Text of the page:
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Australia censors the Net

Remember the CDA in America? The censorship law found to be unconstitutional and eventually laughed out of court...
Written by Gordon Finlayson, Contributor

Remember the CDA in America? The censorship law found to be unconstitutional and eventually laughed out of court... The West probably thought it had escaped draconian legislation online. Not so. Australia is in the middle of a censorship war that could get nasty...

After months of controversy, the Broadcasting (Online Services) Amendment Act has passed through Australian parliament and is on its way into the Australian statute books.

Despite the furore, the man behind the bill, Information Technology Minister, Senator Richard Alston, maintains it won't have a negative effect on the industry. The passing of the legislation puts Australia in the same league as countries like Saudi Arabia and Singapore that also have censorship laws for the Internet.

Under the regulations, the Australian Broadcasting Authority will have the power to order ISPs to remove offensive or illegal material from their servers. ISPs that ignore the ABA face fines of up to $27,500 (£16,770) per day. The ABA will also liase with the industry over the development of industry codes of practice to ensure that offensive or illegal material is not accessible by Internet users. It is expected will involve some sort of content filtering regime.

Although the law has passed through parliament, exact details of the workings of the bill has yet to be worked out Senator Alston told ZDNet Australia Wednesday. The Minister said the fine detail would be left up to the ABA and the industry. "The bill calls for a code of practice that will be developed by the industry, something that many in the industry were already trying to put together, this legislation just gives them the impetus to put it into action," Alston said.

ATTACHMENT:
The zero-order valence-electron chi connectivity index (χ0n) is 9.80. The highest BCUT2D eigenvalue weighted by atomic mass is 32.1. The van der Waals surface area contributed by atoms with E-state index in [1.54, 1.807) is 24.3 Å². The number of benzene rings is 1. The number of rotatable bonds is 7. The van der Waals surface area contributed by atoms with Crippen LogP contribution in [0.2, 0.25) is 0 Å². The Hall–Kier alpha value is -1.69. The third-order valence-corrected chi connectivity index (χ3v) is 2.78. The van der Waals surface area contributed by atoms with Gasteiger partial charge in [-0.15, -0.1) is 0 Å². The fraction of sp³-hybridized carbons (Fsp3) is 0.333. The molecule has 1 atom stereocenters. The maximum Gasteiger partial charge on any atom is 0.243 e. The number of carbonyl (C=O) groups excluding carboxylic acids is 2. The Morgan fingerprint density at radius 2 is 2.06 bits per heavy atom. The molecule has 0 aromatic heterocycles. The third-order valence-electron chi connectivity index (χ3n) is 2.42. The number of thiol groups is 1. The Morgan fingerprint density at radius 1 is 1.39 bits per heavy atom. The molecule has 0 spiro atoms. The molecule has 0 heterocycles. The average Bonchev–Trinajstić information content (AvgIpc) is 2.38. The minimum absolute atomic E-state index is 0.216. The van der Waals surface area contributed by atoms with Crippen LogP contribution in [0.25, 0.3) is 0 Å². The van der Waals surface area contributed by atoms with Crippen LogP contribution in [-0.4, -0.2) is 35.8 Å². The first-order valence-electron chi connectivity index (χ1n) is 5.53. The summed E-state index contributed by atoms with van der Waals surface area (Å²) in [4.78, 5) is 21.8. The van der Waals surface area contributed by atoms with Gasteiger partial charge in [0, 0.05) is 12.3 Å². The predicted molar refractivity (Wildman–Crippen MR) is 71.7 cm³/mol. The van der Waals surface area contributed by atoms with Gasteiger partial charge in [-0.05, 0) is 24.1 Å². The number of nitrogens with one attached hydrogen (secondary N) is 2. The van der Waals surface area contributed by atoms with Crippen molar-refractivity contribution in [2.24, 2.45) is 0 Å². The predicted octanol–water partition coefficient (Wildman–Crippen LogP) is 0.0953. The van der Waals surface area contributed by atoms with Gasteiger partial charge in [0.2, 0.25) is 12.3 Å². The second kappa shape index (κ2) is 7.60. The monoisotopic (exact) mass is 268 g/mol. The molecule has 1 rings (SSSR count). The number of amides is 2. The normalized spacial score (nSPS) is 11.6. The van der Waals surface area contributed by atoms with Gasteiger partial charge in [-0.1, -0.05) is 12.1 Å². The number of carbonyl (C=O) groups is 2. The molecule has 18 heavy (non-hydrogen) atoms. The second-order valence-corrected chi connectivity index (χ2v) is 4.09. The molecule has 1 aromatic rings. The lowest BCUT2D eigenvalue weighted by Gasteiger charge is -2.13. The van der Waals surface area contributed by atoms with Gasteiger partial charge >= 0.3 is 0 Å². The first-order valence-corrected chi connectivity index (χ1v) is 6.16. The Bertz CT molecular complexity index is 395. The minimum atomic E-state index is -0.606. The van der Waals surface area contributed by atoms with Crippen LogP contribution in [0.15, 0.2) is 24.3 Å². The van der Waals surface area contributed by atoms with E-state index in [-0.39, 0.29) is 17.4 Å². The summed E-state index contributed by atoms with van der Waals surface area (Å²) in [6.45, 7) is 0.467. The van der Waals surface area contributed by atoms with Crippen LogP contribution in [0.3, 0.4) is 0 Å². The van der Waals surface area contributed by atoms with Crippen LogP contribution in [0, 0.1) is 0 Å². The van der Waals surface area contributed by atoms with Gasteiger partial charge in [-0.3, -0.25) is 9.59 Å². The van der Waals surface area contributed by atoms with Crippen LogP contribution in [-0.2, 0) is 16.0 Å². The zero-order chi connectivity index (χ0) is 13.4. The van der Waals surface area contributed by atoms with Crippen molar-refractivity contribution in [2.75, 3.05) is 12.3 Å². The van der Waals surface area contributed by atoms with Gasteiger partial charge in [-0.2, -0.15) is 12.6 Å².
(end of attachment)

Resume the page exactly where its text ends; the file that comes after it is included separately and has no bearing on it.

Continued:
Alston noted provisions included in the bill to ensure it would not unnecessarily burden the industry. Alston believes it would not effect the development of e-commerce in Australia. "There are provisions in the bill to ensure that whatever measures are employed there is a balance between what is technically feasible and the cost of those measures."

Despite Alston's positive attitude, critics called for his resignation. Online civil liberties group, Electronic Frontiers Australia said the Senator should quit the IT portfolio. "He is ill-equipped to provide a leadership role in the era of the information economy since he has alienated himself from the very industry upon which that economy must be built," EFA Executive Director Darce Cassidy stated. "The digital age requires a Minister with a grasp of the portfolio and an eye for the future, not a man who can't tell the difference between the Internet and TV."

Cassidy said the bill was politically motivated and ignored protests made by the industry. "This Bill is no more than a cheap political stunt. Senator Alston has shown he is unfit to hold the IT portfolio. He has ignored community concerns about free speech and privacy, dismissed advice from his own department, the CSIRO and industry experts, and has failed to comprehend the nature of the Internet.

Since the bill was first flagged in March this year, there has been significant debate in the Australian Internet industry. Organisations such as the Internet Industry Association, The Australian Computer Society, Connect.com.au and the Australian Internet Society have all expressed concern about the amendments.

Last month, the EFA organised a series of well attended protest rallies around the country, while other protest actions are continuing online. Local programming site 2600.org.au has developed a guide that advises Internet users how to evade online censorship. Electronic arts site SystemX recently replaced its home page with a series of images designed to challenge the laws.

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